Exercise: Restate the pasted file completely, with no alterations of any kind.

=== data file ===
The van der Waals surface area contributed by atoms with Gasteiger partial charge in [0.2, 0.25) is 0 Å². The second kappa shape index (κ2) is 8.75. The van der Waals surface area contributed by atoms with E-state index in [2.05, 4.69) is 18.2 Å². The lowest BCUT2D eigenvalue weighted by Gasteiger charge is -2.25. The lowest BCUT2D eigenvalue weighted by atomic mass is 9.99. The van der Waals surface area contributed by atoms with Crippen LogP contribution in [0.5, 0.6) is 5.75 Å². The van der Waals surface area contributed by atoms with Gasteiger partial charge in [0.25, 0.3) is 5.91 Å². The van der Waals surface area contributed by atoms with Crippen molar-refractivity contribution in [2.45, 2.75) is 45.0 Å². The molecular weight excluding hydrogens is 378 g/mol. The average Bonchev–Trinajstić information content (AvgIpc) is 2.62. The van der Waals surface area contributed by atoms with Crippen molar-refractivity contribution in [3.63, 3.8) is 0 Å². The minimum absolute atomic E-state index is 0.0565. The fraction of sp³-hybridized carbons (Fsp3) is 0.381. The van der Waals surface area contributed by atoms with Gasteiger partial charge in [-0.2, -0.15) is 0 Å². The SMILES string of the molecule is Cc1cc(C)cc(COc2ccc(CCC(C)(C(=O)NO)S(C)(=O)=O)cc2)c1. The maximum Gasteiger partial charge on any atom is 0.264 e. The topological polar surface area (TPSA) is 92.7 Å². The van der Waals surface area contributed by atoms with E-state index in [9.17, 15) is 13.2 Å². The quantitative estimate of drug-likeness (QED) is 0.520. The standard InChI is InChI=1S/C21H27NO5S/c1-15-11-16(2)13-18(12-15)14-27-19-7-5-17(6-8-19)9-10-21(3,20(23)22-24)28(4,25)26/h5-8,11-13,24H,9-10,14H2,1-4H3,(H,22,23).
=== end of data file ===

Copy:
The van der Waals surface area contributed by atoms with Gasteiger partial charge in [0.2, 0.25) is 0 Å². The second kappa shape index (κ2) is 8.75. The van der Waals surface area contributed by atoms with E-state index in [2.05, 4.69) is 18.2 Å². The lowest BCUT2D eigenvalue weighted by Gasteiger charge is -2.25. The lowest BCUT2D eigenvalue weighted by atomic mass is 9.99. The van der Waals surface area contributed by atoms with Crippen LogP contribution in [0.5, 0.6) is 5.75 Å². The van der Waals surface area contributed by atoms with Gasteiger partial charge in [0.25, 0.3) is 5.91 Å². The van der Waals surface area contributed by atoms with Crippen molar-refractivity contribution in [2.45, 2.75) is 45.0 Å². The molecular weight excluding hydrogens is 378 g/mol. The average Bonchev–Trinajstić information content (AvgIpc) is 2.62. The van der Waals surface area contributed by atoms with Crippen molar-refractivity contribution in [3.63, 3.8) is 0 Å². The minimum absolute atomic E-state index is 0.0565. The fraction of sp³-hybridized carbons (Fsp3) is 0.381. The van der Waals surface area contributed by atoms with Gasteiger partial charge in [-0.2, -0.15) is 0 Å². The SMILES string of the molecule is Cc1cc(C)cc(COc2ccc(CCC(C)(C(=O)NO)S(C)(=O)=O)cc2)c1. The maximum Gasteiger partial charge on any atom is 0.264 e. The topological polar surface area (TPSA) is 92.7 Å². The van der Waals surface area contributed by atoms with E-state index in [9.17, 15) is 13.2 Å². The quantitative estimate of drug-likeness (QED) is 0.520. The standard InChI is InChI=1S/C21H27NO5S/c1-15-11-16(2)13-18(12-15)14-27-19-7-5-17(6-8-19)9-10-21(3,20(23)22-24)28(4,25)26/h5-8,11-13,24H,9-10,14H2,1-4H3,(H,22,23).